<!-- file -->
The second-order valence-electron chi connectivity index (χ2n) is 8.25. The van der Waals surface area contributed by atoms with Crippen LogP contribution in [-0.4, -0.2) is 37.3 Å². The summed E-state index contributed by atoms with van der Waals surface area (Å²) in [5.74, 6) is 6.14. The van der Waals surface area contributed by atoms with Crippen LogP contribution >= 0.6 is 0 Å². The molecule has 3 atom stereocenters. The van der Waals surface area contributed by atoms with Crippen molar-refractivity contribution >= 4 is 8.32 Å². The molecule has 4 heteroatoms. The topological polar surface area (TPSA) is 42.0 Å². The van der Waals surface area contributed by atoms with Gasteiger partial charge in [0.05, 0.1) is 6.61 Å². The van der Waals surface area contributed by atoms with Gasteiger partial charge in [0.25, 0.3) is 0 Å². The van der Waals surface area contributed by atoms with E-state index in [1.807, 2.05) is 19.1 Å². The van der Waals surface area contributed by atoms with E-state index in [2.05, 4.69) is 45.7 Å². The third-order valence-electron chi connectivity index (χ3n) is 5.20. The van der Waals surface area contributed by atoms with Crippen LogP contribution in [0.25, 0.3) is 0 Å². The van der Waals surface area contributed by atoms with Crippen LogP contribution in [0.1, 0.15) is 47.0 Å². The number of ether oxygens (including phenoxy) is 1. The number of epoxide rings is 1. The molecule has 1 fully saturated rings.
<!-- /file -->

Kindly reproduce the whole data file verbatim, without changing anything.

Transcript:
The second-order valence-electron chi connectivity index (χ2n) is 8.25. The van der Waals surface area contributed by atoms with Crippen LogP contribution in [-0.4, -0.2) is 37.3 Å². The summed E-state index contributed by atoms with van der Waals surface area (Å²) in [5.74, 6) is 6.14. The van der Waals surface area contributed by atoms with Crippen LogP contribution >= 0.6 is 0 Å². The molecule has 3 atom stereocenters. The van der Waals surface area contributed by atoms with Crippen molar-refractivity contribution >= 4 is 8.32 Å². The molecule has 4 heteroatoms. The topological polar surface area (TPSA) is 42.0 Å². The van der Waals surface area contributed by atoms with Gasteiger partial charge in [0.05, 0.1) is 6.61 Å². The van der Waals surface area contributed by atoms with Gasteiger partial charge in [0.25, 0.3) is 0 Å². The van der Waals surface area contributed by atoms with E-state index in [1.807, 2.05) is 19.1 Å². The van der Waals surface area contributed by atoms with E-state index in [2.05, 4.69) is 45.7 Å². The third-order valence-electron chi connectivity index (χ3n) is 5.20. The van der Waals surface area contributed by atoms with Crippen LogP contribution in [0.25, 0.3) is 0 Å². The van der Waals surface area contributed by atoms with Crippen LogP contribution in [0.1, 0.15) is 47.0 Å². The number of ether oxygens (including phenoxy) is 1. The number of epoxide rings is 1. The molecule has 1 fully saturated rings.